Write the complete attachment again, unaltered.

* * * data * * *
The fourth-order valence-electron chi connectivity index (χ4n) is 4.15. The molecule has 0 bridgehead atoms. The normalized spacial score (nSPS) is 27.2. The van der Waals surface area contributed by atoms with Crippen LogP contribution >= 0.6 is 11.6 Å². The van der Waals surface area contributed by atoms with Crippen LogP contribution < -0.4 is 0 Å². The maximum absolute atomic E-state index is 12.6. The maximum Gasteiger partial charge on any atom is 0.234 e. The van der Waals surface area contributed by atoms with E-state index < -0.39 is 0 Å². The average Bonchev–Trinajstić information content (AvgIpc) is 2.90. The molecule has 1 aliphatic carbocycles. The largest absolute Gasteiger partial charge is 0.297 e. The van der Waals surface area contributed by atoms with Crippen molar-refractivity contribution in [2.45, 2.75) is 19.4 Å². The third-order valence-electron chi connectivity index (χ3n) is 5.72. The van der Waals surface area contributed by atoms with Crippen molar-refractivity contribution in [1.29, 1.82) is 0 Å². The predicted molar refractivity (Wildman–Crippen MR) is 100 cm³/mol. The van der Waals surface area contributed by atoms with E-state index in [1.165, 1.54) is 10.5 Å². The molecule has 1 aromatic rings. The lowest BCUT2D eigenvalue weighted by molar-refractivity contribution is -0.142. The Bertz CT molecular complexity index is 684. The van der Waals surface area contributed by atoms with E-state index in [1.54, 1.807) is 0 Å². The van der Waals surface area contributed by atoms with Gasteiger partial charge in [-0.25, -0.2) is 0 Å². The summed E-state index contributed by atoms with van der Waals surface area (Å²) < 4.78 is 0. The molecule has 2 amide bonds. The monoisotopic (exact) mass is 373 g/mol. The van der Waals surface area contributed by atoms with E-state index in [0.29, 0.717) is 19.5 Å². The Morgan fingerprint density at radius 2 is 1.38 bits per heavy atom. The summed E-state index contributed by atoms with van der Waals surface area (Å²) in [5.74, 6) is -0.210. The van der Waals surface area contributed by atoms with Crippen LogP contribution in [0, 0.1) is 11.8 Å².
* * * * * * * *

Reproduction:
The fourth-order valence-electron chi connectivity index (χ4n) is 4.15. The molecule has 0 bridgehead atoms. The normalized spacial score (nSPS) is 27.2. The van der Waals surface area contributed by atoms with Crippen LogP contribution >= 0.6 is 11.6 Å². The van der Waals surface area contributed by atoms with Crippen LogP contribution < -0.4 is 0 Å². The maximum absolute atomic E-state index is 12.6. The maximum Gasteiger partial charge on any atom is 0.234 e. The van der Waals surface area contributed by atoms with E-state index < -0.39 is 0 Å². The average Bonchev–Trinajstić information content (AvgIpc) is 2.90. The molecule has 1 aliphatic carbocycles. The largest absolute Gasteiger partial charge is 0.297 e. The van der Waals surface area contributed by atoms with Crippen molar-refractivity contribution in [2.45, 2.75) is 19.4 Å². The third-order valence-electron chi connectivity index (χ3n) is 5.72. The van der Waals surface area contributed by atoms with Crippen molar-refractivity contribution in [1.29, 1.82) is 0 Å². The predicted molar refractivity (Wildman–Crippen MR) is 100 cm³/mol. The van der Waals surface area contributed by atoms with E-state index in [1.165, 1.54) is 10.5 Å². The molecule has 1 aromatic rings. The lowest BCUT2D eigenvalue weighted by molar-refractivity contribution is -0.142. The Bertz CT molecular complexity index is 684. The van der Waals surface area contributed by atoms with E-state index in [1.54, 1.807) is 0 Å². The van der Waals surface area contributed by atoms with Gasteiger partial charge in [-0.25, -0.2) is 0 Å². The summed E-state index contributed by atoms with van der Waals surface area (Å²) < 4.78 is 0. The molecule has 2 amide bonds. The monoisotopic (exact) mass is 373 g/mol. The van der Waals surface area contributed by atoms with E-state index in [0.29, 0.717) is 19.5 Å². The Morgan fingerprint density at radius 2 is 1.38 bits per heavy atom. The summed E-state index contributed by atoms with van der Waals surface area (Å²) in [5.74, 6) is -0.210. The van der Waals surface area contributed by atoms with Crippen LogP contribution in [0, 0.1) is 11.8 Å².